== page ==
Since his Alzheimer's diagnosis, Discworld author Terry Pratchett has become a vocal advocate for people's right to die when faced with extremely debilitating diseases. He explained how the state might regulate "assisted death" in an intelligent, moving speech.
Delivered earlier this week, the speech has now been excerpted in the Guardian. Pratchett suggests that the government could set up tribunals to investigate requests for assisted death, making sure the petitioners are sane, faced with debilitating illness, and haven't been coerced.
Pratchett began by talking about "shaking hands with death," referring to a scene from Ingmar Bergman's movie Seventh Seal, where a knight plays chess with death. He goes on to say:
[I] vowed that rather than let Alzheimer's take me, I would take it. I would live my life as ever to the full and die, before the disease mounted its last attack, in my own home, in a chair on the lawn, with a brandy in my hand to wash down whatever modern version of the "Brompton cocktail" some helpful medic could supply. And with Thomas Tallis on my iPod, I would shake hands with Death.
This seems to me quite a reasonable and sensible decision for someone with a serious, incurable and debilitating disease to elect for a medically assisted death by appointment . . .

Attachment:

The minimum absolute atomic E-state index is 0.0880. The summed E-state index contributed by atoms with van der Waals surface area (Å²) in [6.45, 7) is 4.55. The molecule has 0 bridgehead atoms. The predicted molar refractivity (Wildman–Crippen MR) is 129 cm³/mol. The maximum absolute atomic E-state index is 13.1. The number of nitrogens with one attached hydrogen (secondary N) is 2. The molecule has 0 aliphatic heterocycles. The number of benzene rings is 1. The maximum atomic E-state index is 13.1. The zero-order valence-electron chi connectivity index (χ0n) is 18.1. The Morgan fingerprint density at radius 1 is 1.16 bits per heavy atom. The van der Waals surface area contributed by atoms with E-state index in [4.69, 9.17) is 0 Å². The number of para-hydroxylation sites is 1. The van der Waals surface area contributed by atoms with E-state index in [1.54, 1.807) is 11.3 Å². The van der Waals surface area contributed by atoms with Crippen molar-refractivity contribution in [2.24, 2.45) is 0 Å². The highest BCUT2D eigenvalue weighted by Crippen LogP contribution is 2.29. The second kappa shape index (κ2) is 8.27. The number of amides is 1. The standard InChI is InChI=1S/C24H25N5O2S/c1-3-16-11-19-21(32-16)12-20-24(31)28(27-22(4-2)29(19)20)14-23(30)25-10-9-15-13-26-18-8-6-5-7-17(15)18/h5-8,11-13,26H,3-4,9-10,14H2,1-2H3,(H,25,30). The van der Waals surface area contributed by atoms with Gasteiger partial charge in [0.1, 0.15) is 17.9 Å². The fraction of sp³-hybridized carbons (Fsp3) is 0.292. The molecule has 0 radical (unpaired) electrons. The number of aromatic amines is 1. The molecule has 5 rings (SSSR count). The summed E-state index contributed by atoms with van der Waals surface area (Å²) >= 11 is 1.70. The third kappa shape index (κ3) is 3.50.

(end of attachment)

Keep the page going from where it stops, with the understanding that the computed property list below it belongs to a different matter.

That is why I and others have suggested some kind of strictly non-aggressive tribunal that would establish the facts of the case well before the assisted death takes place. This might make some people, including me, a little uneasy as it suggests the government has the power to tell you whether you can live or die. But, that said, the government cannot sidestep the responsibility to ensure the protection of the vulnerable and we must respect that. It grieves me that those against assisted death seem to assume, as a matter of course, that those of us who support it have not thought long and hard about this very issue. It is, in fact, at the soul and centre of my argument . . .
Let us consider me as a test case. As I have said, I would like to die peacefully with Thomas Tallis on my iPod before the disease takes me over and I hope that will not be for quite some time to come, because if I knew that I could die at any time I wanted, then suddenly every day would be as precious as a million pounds. If I knew that I could die, I would live. My life, my death, my choice.
Excerpts from Terry Pratchett's speech via UK Guardian